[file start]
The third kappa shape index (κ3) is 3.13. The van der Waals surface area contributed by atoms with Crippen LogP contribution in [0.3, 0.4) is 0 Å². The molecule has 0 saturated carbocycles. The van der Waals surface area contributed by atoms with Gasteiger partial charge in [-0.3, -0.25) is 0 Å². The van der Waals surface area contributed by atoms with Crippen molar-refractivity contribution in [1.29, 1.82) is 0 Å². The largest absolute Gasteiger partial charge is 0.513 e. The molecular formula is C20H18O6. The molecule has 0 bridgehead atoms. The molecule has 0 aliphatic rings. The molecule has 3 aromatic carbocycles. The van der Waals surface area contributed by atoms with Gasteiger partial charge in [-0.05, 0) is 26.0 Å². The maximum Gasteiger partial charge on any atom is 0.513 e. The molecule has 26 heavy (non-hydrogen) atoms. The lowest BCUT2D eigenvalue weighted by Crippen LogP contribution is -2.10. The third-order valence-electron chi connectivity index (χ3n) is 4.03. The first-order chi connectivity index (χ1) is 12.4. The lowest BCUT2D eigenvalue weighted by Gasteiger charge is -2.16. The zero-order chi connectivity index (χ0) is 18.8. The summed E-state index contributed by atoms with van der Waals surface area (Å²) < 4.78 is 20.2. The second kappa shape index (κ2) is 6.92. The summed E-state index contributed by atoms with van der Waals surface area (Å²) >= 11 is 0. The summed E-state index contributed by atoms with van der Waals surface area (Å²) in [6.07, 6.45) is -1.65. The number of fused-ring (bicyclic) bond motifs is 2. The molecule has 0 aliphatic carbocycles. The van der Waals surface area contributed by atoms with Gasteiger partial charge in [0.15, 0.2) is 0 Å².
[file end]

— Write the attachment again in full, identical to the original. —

The third kappa shape index (κ3) is 3.13. The van der Waals surface area contributed by atoms with Crippen LogP contribution in [0.3, 0.4) is 0 Å². The molecule has 0 saturated carbocycles. The van der Waals surface area contributed by atoms with Gasteiger partial charge in [-0.3, -0.25) is 0 Å². The van der Waals surface area contributed by atoms with Crippen molar-refractivity contribution in [1.29, 1.82) is 0 Å². The largest absolute Gasteiger partial charge is 0.513 e. The molecular formula is C20H18O6. The molecule has 0 bridgehead atoms. The molecule has 0 aliphatic rings. The molecule has 3 aromatic carbocycles. The van der Waals surface area contributed by atoms with Gasteiger partial charge in [-0.05, 0) is 26.0 Å². The maximum Gasteiger partial charge on any atom is 0.513 e. The molecule has 26 heavy (non-hydrogen) atoms. The lowest BCUT2D eigenvalue weighted by Crippen LogP contribution is -2.10. The third-order valence-electron chi connectivity index (χ3n) is 4.03. The first-order chi connectivity index (χ1) is 12.4. The lowest BCUT2D eigenvalue weighted by Gasteiger charge is -2.16. The zero-order chi connectivity index (χ0) is 18.8. The summed E-state index contributed by atoms with van der Waals surface area (Å²) < 4.78 is 20.2. The second kappa shape index (κ2) is 6.92. The summed E-state index contributed by atoms with van der Waals surface area (Å²) >= 11 is 0. The summed E-state index contributed by atoms with van der Waals surface area (Å²) in [6.07, 6.45) is -1.65. The number of fused-ring (bicyclic) bond motifs is 2. The molecule has 0 aliphatic carbocycles. The van der Waals surface area contributed by atoms with Gasteiger partial charge in [0.15, 0.2) is 0 Å².